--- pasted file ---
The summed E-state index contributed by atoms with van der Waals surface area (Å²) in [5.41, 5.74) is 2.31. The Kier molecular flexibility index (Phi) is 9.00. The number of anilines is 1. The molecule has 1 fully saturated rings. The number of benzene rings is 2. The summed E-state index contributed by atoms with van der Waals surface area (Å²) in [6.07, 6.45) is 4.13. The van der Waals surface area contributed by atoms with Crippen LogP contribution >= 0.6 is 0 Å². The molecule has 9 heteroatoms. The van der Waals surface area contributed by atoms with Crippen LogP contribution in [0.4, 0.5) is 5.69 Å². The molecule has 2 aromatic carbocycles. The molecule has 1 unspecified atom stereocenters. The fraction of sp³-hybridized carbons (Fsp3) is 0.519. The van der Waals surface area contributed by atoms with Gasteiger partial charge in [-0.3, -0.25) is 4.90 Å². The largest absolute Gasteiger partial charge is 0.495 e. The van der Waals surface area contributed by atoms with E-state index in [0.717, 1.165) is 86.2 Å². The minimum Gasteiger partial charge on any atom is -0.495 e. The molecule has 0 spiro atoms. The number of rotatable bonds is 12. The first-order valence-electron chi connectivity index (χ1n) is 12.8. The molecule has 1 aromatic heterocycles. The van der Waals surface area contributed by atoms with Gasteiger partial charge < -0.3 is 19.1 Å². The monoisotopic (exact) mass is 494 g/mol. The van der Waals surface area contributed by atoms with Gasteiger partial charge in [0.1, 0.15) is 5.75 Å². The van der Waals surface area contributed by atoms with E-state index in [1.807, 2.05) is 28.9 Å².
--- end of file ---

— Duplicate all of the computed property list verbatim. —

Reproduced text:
The summed E-state index contributed by atoms with van der Waals surface area (Å²) in [5.41, 5.74) is 2.31. The Kier molecular flexibility index (Phi) is 9.00. The number of anilines is 1. The molecule has 1 fully saturated rings. The number of benzene rings is 2. The summed E-state index contributed by atoms with van der Waals surface area (Å²) in [6.07, 6.45) is 4.13. The van der Waals surface area contributed by atoms with Crippen LogP contribution >= 0.6 is 0 Å². The molecule has 9 heteroatoms. The van der Waals surface area contributed by atoms with Crippen LogP contribution in [0.4, 0.5) is 5.69 Å². The molecule has 2 aromatic carbocycles. The molecule has 1 unspecified atom stereocenters. The fraction of sp³-hybridized carbons (Fsp3) is 0.519. The van der Waals surface area contributed by atoms with Gasteiger partial charge in [-0.3, -0.25) is 4.90 Å². The largest absolute Gasteiger partial charge is 0.495 e. The van der Waals surface area contributed by atoms with E-state index in [0.717, 1.165) is 86.2 Å². The minimum Gasteiger partial charge on any atom is -0.495 e. The molecule has 0 spiro atoms. The number of rotatable bonds is 12. The first-order valence-electron chi connectivity index (χ1n) is 12.8. The molecule has 1 aromatic heterocycles. The van der Waals surface area contributed by atoms with Gasteiger partial charge < -0.3 is 19.1 Å². The monoisotopic (exact) mass is 494 g/mol. The van der Waals surface area contributed by atoms with Gasteiger partial charge in [0.1, 0.15) is 5.75 Å². The van der Waals surface area contributed by atoms with E-state index in [1.807, 2.05) is 28.9 Å².